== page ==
69 Frances Eden, ‘White ants’ nest and huts of the mahouts’, Figure 18, p. 26 in ‘Album of 71 drawings made on a tiger-shooting expedition in the Rajmahal Hills (Bihar) and during the journey from and to Calcutta through Bengal’, Feb. and Mar. 1837, MSS Eur C130/1 (BL); for a glimpse of what the India Office records identify as ‘A view of Jind with a small native encampment before it, and a great termite heap’, see Sita Ram, ‘Town and fort of Gheen with the Rajah's house’, 1815, Hastings Album 4. Add Or 4789 (BL).

70 Hugh Fraser Macmillan, ‘White-ants' (termites) nest, Pallakelle’, Mar. 1904, Photo 551(35) (BL).

71 Arnold, David, Tropics and the travelling gaze: India, landscape and science, 1800–1856 (Seattle, WA, 2006).

72 COD to governor general of India-in-Council (Public), despatch 645 (no. 13 of 1849), 26 Sept. 1849, IOR/E/4/801, pp. 1081–4 (BL).

73 Dickinson to Reid, letter 9738, 3 Dec. 1838, F/4/1901/80852, pp. 3–5 (BL).

74 COD to Financial, Railway, IOR/E/4/851, pp. 502–3 (BL).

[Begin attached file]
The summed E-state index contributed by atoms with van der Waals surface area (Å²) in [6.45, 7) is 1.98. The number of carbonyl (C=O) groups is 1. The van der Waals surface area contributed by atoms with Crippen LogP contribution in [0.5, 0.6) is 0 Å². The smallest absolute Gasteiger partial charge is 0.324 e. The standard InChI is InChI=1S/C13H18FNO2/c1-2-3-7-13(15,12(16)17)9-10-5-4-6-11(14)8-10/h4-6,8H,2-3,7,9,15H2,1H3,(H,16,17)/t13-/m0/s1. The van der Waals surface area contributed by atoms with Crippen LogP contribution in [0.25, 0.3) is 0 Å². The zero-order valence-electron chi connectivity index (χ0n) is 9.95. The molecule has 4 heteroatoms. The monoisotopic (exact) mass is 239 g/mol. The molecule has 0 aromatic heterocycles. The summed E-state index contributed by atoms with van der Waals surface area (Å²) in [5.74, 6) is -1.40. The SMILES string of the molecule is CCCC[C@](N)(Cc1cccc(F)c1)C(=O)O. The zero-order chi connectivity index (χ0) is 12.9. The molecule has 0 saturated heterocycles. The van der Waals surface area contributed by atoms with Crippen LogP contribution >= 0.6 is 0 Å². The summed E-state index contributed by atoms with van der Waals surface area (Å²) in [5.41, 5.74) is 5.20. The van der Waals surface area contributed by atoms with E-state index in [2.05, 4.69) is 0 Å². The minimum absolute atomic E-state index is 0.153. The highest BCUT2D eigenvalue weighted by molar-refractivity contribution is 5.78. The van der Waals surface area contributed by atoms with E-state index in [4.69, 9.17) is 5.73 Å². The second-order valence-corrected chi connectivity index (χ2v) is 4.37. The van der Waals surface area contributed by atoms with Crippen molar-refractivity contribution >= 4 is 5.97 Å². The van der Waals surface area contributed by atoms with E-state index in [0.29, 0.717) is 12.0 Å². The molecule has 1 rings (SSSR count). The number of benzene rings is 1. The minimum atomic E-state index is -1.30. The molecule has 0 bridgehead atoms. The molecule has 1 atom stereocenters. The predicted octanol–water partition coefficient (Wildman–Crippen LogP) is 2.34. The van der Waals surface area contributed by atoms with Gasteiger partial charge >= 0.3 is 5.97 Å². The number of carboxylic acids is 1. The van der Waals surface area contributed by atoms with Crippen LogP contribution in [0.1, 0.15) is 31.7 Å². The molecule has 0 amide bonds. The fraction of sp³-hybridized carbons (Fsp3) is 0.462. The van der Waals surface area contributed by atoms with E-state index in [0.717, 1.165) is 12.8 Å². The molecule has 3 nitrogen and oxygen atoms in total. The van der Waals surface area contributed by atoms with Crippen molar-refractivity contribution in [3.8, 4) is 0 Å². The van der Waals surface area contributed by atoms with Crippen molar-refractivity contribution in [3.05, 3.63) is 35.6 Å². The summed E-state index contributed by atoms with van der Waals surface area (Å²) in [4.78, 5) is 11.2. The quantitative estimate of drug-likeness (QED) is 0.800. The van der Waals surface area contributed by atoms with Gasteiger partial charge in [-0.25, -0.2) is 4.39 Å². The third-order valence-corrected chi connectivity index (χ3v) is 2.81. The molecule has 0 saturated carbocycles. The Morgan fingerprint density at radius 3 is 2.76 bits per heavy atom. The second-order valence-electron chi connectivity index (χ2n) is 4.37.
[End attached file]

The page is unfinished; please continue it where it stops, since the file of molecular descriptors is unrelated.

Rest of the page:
75 IOR/E/4/1059, pp. 963–9 (BL).

76 IOR/E/4/754, pp. 264–5 (BL).

77 Cunningham, Plagues, p. 145; Scudder, ‘Windmills’, p. 151.

78 Balfour, Edward, Agricultural pests of India, and of eastern and southern Asia, vegetable and animal, injurious to man and his products (London, 1887), p. 111; Cunningham, J. W., Christianity in India: an essay on the duty, means and consequences of introducing the Christian religion among the native inhabitants of the British dominions in the east (London, 1808), pp. 87–8.

79 Correspondent, ‘London-Day by day’.

80 Lardner, The bee, pp. 98–103, 125.

81 Ibid., p. 103.

82 Ibid., pp. 98, 104.

83 Ibid., p. 99; see also Clark, Bugs, p. 6.

84 Lardner, The bee, p. 98; Cunningham, Plagues, p. 145; EHA, ‘The tribes on my frontier: white ants’, p. 2.